Hackers Targeting People Working from Home
Commonly-used cloud services are vulnerable to attack
In This Article
• CISA alert issued to home workers
• What are cloud services?
• How do the hacks work?
• Weak employer security
• Recommendations for employees
• Recommendations for employers
A recent alert from the Cybersecurity and Infrastructure Security Agency (part of Homeland Security) warned employees and employers that hackers are targeting people working from home by gaining unauthorized access to commonly-used cloud services.
In this article, we'll explain what workers at home (and their employers) can do to avoid becoming a victim of such attacks.
What are Cloud Services?
Cloud services offer functions that used to be done with software installed directly on a worker's computer.
For example, instead of using a spreadsheet application like Excel and saving files on your local drive, you use Google Sheets instead, which saves the files on a remote server “in the cloud”.
Or instead of using local customer relationship management software, you use something like Salesforce or Hubspot.
Other commonly-used cloud services include file storage (OneDrive, Google Drive, Dropbox), project management (Trello, Asana, Basecamp), messaging (Slack, Whatsapp) as well as things like Google Docs, iCloud, and various AWS services.
What Are the Hackers Doing?
The targets of the hacking mentioned in the recent alert are workers who use both company-issued and personal devices (computers and/or phones).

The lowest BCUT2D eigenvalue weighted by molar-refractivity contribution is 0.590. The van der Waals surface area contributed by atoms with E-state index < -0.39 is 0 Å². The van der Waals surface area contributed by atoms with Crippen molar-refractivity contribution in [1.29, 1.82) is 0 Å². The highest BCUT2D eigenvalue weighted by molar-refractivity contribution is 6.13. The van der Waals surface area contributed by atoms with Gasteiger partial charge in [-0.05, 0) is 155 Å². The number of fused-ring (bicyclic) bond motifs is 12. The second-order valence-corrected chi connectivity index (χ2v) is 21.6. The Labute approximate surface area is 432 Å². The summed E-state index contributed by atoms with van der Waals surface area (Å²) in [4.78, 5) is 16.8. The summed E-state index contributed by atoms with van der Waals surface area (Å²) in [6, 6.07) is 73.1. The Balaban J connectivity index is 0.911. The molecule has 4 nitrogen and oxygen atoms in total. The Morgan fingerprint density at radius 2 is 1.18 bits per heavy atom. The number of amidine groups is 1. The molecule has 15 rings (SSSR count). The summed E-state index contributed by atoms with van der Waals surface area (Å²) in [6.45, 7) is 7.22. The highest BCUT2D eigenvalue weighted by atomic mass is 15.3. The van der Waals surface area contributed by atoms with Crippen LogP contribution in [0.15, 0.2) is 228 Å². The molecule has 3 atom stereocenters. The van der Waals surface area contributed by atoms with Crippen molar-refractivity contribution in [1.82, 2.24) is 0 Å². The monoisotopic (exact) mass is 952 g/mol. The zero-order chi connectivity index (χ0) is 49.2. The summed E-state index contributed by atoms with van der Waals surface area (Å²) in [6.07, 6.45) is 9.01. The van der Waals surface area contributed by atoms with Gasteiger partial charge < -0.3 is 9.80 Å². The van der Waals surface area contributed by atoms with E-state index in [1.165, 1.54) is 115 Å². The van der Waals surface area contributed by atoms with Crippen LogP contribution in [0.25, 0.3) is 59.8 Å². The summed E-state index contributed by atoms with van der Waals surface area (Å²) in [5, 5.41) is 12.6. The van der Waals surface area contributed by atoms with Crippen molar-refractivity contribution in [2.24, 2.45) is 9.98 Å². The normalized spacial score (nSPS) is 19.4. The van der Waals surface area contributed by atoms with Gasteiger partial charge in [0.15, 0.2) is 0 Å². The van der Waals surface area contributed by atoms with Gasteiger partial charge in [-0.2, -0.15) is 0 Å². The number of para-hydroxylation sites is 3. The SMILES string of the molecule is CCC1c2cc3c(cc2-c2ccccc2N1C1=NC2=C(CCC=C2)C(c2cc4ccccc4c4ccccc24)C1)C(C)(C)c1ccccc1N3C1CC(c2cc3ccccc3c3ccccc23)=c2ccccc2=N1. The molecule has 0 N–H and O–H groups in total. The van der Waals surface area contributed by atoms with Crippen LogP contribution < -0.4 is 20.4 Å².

The hackers use several techniques to lure victims into giving them access to the cloud services.
In a phishing attack, for example, hackers send an email or text message that appears to come from a cloud service. It might mention a secure message waiting, an expired password, or (in an ironic twist) that the account has been hacked and the user needs to reset it.
These messages look very real, with faked “from” addresses and the logos and colors used by the cloud services.
They have a link to click, and it will go to a page that appears to be legitimate. But the link actually goes to a page controlled by the hacker, with the purpose of collecting login information.
Weak Employer Security
Home workers, and their employers, are more vulnerable to these kind of attacks when there's weak cybersecurity “hygiene” on the employer's end.
Some of these weaknesses include…
Not enforcing strong passwords
Using easily guessable email addresses like “[email protected]”
Not using multi-factor authentication
Allowing people to forward their work email to their personal email accounts
Not requiring VPN (virtual private network) access to company email systems or other servers
Cybersecurity experts have recommendations for employers and employees…
Monitor network activity and look for weird out-of-hours activity
Review logins (and failed attempts)
Enforce multi-factor authentication and the use of a VPN for remote access
Review (or prohibit) email forwarding from work accounts to personal accounts
Provide cybersecurity awareness training to your staff
Establish blame-free reporting and ensure employees know who to contact
Disallow use of personal devices
Don't use your personal devices for access to work-related cloud services
Don't use your work devices for access to personal cloud services
Report anything suspicious to your company's IT or security department
Make sure you use strong passwords on all cloud service accounts
Hackers are taking advantage of the larger number of people now working from home.
This presents a risk to home workers and their employers when they use cloud services.
Employees and employers can reduce the risk by following the recommendations above.
If you have any questions about anything here or if there's an issue you'd like us to write about please get in touch.
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